ORLANDO, Fla. -- While residents of the east coast try to escape Hurricane Florence's path, Florida is also preparing resources to send up to the Carolinas to help in the aftermath of the storm.

Duke Energy said more than 1,100 employees and contractors from Florida will roll out as early as Wednesday.

The company -- headquartered in Charlotte, North Carolina -- is hoping to avoid serious power outage issues such as the ones experienced in Florida after Hurricane Irma last year, when thousands of people were stuck in the dark for weeks. The company apologized at least twice for delays in restoring power.

The Salvation Army is also sending support to the mid-Atlantic: It has a team from the Orlando area joining other volunteers from across the state, including the Tampa Bay area. The Orlando-area team is taking a 53-foot refrigerated feeding support trailer.

There will be up to 100 volunteers.

“It makes you feel good ... to help (people) feel better for the trauma they are going through,” said 76-year-old Bill Sweet of Orlando, who has volunteered to assist with several natural disasters, including 2017 hurricanes Harvey and Irma.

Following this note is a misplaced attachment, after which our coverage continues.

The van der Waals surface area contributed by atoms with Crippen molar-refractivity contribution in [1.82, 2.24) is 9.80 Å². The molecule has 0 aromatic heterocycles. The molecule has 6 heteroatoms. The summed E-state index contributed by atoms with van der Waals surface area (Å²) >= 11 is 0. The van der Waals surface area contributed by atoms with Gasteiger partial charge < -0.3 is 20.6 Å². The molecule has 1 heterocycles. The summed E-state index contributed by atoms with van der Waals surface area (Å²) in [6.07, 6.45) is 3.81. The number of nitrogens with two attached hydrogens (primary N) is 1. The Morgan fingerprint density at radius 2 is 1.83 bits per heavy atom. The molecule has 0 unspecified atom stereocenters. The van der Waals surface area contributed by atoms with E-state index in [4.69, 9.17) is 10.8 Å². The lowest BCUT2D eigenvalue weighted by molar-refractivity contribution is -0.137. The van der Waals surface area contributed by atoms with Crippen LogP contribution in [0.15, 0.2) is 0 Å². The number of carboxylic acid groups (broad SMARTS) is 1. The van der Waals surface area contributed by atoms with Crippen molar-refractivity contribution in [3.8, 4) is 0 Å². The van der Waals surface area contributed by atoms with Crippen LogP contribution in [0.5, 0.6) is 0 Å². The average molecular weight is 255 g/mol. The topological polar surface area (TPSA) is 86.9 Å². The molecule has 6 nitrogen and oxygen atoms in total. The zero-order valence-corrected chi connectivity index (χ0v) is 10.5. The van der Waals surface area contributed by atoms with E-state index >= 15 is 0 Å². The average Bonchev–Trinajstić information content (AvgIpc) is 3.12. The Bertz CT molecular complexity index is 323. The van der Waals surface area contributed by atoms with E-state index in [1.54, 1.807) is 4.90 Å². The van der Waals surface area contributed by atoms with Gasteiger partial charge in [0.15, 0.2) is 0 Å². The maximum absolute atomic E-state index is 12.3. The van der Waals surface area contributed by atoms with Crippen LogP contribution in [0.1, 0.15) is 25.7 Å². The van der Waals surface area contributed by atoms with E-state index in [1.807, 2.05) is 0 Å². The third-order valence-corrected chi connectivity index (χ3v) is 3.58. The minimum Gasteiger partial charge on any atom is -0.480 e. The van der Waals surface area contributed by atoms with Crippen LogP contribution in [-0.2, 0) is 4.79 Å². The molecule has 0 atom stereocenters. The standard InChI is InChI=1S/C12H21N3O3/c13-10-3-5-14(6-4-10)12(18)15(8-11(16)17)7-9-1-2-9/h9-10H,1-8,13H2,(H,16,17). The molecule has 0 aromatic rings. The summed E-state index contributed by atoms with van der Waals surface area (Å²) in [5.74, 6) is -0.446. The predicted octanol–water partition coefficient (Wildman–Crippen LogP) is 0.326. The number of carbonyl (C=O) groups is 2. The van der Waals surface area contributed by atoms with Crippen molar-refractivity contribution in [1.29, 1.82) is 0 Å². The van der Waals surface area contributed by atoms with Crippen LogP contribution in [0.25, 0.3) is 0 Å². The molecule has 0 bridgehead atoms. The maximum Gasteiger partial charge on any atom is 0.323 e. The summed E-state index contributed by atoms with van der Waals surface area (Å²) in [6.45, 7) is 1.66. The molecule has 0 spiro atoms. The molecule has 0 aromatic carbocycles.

A two-county "strike team" from Orange and Seminole counties left Tuesday morning on an eight-day deployment to Wilmington, North Carolina. The strike team, which consists of three Orange and two Seminole rescue vehicles, will join five ambulance strike teams from across Florida to help evacuate hundreds of patients from coastal health care centers.

Also, two members of the St. Cloud Fire Rescue Department have been deployed to North Carolina to assist with evacuation efforts. They are one of 25 crews from Florida heading to North Carolina to help with evacuations.

Florida Power and Light Company also announced Tuesday evening that it will send 500 of its employees and contractors the the Carolinas to provide assistance in the aftermath of the hurricane.

Reporter Matt Fernandez contributed to this story.